For railfans, both CP and BNSF have some large or just nice photogenic trestles in this area on the approaches to the Rockies. BNSF's trestle at Cutbank is impressive as are the CP trestles at Lethbridge, Monarch, Brocket and Carmangay. Monarch and Brocket is on the Crowsnest Line while the Lethbridge catches traffic both bound for the Crow and Calgary north line. Carmangay on the Calgary north line has a very nice trestle as well. There used to be a nice trestle at the next siding west after Pincher Creek (the name escapes me now) but due to a re-allocation of the RoW there is now a generic ugly concrete thing you can see from the #3 highway.

Rick



Date: 06/18/12 14:29
Re: The High Level Bridge at Lethbridge - and brother!
Author: eminence_grise

The bridge replaced an earlier alignment which went down to the valley floor prior to 1907, hence the name "High Level".



Date: 06/19/12 13:57
Re: The High Level Bridge at Lethbridge - and brother!
Author: CP9300

rschonfelder Wrote:
> Monarch and Brocket are on the Crowsnest Line while
> the Lethbridge catches traffic both bound for the
> Crow and Calgary north line. There used to be a nice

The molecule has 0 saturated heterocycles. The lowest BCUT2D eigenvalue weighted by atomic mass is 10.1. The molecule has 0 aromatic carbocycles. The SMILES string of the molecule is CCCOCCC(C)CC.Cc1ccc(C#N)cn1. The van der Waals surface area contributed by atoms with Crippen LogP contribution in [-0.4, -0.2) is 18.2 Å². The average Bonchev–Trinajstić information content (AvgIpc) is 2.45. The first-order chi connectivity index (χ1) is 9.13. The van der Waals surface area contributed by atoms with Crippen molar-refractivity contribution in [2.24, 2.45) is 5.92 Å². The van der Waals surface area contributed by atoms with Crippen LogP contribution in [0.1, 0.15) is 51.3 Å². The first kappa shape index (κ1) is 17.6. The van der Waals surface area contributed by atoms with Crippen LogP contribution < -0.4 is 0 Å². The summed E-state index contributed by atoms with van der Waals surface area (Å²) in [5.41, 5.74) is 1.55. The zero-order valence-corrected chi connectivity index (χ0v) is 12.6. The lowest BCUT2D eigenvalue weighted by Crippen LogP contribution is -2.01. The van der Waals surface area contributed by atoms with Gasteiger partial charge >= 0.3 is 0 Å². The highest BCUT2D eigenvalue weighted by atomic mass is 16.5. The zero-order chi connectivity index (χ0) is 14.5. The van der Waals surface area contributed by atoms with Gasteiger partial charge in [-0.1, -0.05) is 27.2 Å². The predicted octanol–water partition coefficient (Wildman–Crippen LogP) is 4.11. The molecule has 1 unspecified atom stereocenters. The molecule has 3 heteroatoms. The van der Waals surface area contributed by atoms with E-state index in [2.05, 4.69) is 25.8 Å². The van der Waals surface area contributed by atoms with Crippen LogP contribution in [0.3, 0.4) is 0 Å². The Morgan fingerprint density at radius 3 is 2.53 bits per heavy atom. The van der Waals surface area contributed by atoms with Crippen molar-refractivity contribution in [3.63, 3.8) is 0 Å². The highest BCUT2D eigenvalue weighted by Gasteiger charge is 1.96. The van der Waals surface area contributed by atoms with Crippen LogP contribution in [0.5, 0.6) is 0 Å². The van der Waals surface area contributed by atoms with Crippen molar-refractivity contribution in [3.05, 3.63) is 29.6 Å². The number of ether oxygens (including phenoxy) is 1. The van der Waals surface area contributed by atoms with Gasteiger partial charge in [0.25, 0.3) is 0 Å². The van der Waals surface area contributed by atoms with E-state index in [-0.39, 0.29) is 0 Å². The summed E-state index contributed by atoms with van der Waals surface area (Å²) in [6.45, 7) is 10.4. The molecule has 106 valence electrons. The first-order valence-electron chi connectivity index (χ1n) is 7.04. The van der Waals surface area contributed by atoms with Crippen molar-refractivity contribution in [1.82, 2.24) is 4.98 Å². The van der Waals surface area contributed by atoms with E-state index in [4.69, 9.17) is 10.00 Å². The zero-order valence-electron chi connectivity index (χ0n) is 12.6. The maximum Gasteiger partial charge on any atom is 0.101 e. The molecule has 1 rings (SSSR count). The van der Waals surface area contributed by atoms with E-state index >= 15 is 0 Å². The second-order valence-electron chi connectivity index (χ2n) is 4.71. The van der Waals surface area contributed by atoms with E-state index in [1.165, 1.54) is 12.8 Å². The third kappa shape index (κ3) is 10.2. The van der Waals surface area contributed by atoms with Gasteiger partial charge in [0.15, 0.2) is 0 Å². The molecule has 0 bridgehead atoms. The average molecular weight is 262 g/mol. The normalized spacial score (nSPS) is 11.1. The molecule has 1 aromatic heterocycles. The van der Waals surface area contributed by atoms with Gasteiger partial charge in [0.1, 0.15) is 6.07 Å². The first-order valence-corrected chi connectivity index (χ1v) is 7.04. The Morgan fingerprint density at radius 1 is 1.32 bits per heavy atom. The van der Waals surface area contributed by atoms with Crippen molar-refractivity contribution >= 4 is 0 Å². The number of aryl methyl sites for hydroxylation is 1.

> trestle at the next siding west after Pincher
> Creek (the name escapes me now) but due to a
> re-allocation of the RoW there is now a generic ugly
> concrete thing you can see from the #3 highway.

This is somewhat correct, the High bridge in Lethbridge gets traffic from the border and connection with BNSF at Coutts/Sweet Grass, traffic from the Taber Sub between Lethbridge and Medicine Hat as well as the local traffic that comes and goes from North Lethbridge or the Churchill Industrial area as CP calls it.

As for the bridge between Pincher Creek and Cowley (the next siding west), it may have looked better than the new concrete and steel structure but the line was a turkey trail until they relocated it account the Oldman River Dam and Reservoir construction.